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Harry and Meghan had my sympathies. Now I just want them to stop.

Watching their Netflix docuseries made me realize I’ve reached peak Sussex consumption.
Duke and Duchess of Sussex Netflix documentary
Office workers in London watch the Duke and Duchess of Sussex's documentary on Netflix on Dec. 8. Jonathan Brady / PA Images via Getty Images

I had no intention of watching the Netflix docuseries “Harry & Meghan,” the first three episodes of which dropped Dec. 8. Though the former royal couple had my sympathy, they didn’t deserve more of my attention. At least, that’s what I told myself. 

My vow not to watch lasted until Dec. 10, when I was alone in the kitchen baking and cooking and starved for the distraction that can be provided only by two rich, attractive people bathed in ethereal light, answering softball questions lobbed by a mostly off-camera interviewer and accompanied by a soundtrack straight out of “Downton Abbey.”

I don’t want to think that I’ve been betting on the wrong team. I want to admire Harry and Meghan. But I’m done with watching their “poor me” act.

The fact is, I’ve always liked Meghan and Harry. I have been particularly impressed by Meg (apparently that’s what those closest to her call her, and after watching the Netflix episodes, not to mention the Oprah Winfrey interview and way too many YouTube clips, I feel that includes me). I love that she went to Northwestern, minored in English, made it as an actress and had a full and interesting life before she met Harry and they became the Duke and Duchess of Sussex.

This was someone, I found out around the time of the Oprah interview, who as a kid lobbied Procter & Gamble to change an ad campaign for dishwashing soap when she let the company know (quite rightly) that the ad was sexist. Soon after, it reworded the ad. The story lost none of its appeal in the Netflix series. 

In her early activism, Meg reminded me of my sister, who wrote a letter to our state assemblyman in New York in 1972 complaining that the law forbidding girls to deliver newspapers was sexist. The state assembly changed the law. (Maybe if my sister had married a prince, this would be common knowledge, but she’s married to an arborist and neither Oprah nor Netflix has shown any interest in their relationship.)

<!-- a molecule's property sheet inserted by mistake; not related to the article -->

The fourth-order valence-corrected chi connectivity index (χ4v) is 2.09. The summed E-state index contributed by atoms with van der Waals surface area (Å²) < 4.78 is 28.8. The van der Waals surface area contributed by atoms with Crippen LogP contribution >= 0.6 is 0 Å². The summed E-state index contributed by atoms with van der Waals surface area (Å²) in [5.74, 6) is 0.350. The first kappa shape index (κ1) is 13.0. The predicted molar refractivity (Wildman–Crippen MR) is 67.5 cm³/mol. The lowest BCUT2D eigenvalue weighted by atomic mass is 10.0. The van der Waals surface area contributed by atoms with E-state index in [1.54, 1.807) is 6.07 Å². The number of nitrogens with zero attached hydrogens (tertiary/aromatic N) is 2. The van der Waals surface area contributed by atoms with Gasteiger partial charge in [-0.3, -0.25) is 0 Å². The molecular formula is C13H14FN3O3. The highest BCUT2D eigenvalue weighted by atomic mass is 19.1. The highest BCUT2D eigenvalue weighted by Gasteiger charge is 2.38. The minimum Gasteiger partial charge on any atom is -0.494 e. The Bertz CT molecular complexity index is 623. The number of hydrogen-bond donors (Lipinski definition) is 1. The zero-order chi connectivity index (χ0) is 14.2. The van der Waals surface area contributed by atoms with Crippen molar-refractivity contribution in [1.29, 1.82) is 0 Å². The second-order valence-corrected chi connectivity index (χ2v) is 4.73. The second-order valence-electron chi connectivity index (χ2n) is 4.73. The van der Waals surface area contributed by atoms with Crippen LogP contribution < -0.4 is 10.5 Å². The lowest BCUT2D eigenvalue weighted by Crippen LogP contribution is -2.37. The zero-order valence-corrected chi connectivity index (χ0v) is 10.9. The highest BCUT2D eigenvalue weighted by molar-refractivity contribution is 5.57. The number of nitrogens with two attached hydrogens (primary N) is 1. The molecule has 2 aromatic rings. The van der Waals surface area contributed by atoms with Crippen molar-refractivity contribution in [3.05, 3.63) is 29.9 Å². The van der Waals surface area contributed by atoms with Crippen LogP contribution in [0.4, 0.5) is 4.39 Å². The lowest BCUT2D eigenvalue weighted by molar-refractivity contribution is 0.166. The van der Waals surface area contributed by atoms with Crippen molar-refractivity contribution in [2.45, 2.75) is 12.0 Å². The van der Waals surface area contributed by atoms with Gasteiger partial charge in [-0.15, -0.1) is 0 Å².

But Meg doesn’t just remind me of my sister; she reminds me of myself. We were both raised by strong, single mothers who encouraged us to be self-sufficient and were also fiercely protective. Meg seems as close to her mom as I was to mine. Harry, of course, isn’t as relatable. But I have always had empathy for him because we both lost a parent in early adolescence, and our surviving parent insisted that we keep calm and carry on. When you’re not allowed to acknowledge and express your grief, you turn it inward. All the privilege in the world can’t shield you from that kind of pain.   

So I’ve always been on Team Sussex. As the drama around the couple unfolded over the years, I found their gripes legitimate. I can understand Harry’s ongoing trauma with the unconstrained media. If my mother had died the way Princess Diana did, I’d have trouble watching packs of reporters going after my wife. There’s no question that British outlets, and many others, treated Meg terribly, and that the racism she encountered was appalling.  

But watching the Netflix series, whose last three episodes were released on Thursday, made me realize I’ve reached peak Harry and Meg consumption, and the ongoing airing of their dirty laundry makes me feel icky (not that it stopped me from watching). I’m not sure if the point of “Harry & Meghan” was to make people feel sorry for them, but that’s certainly one of the messages I got, and I found it cringeworthy. It’s time for them to stop playing the victim card. I keep thinking of that Shakespeare line, “The lady doth protest too much, methinks.” The context is different but the point is the same: Enough already.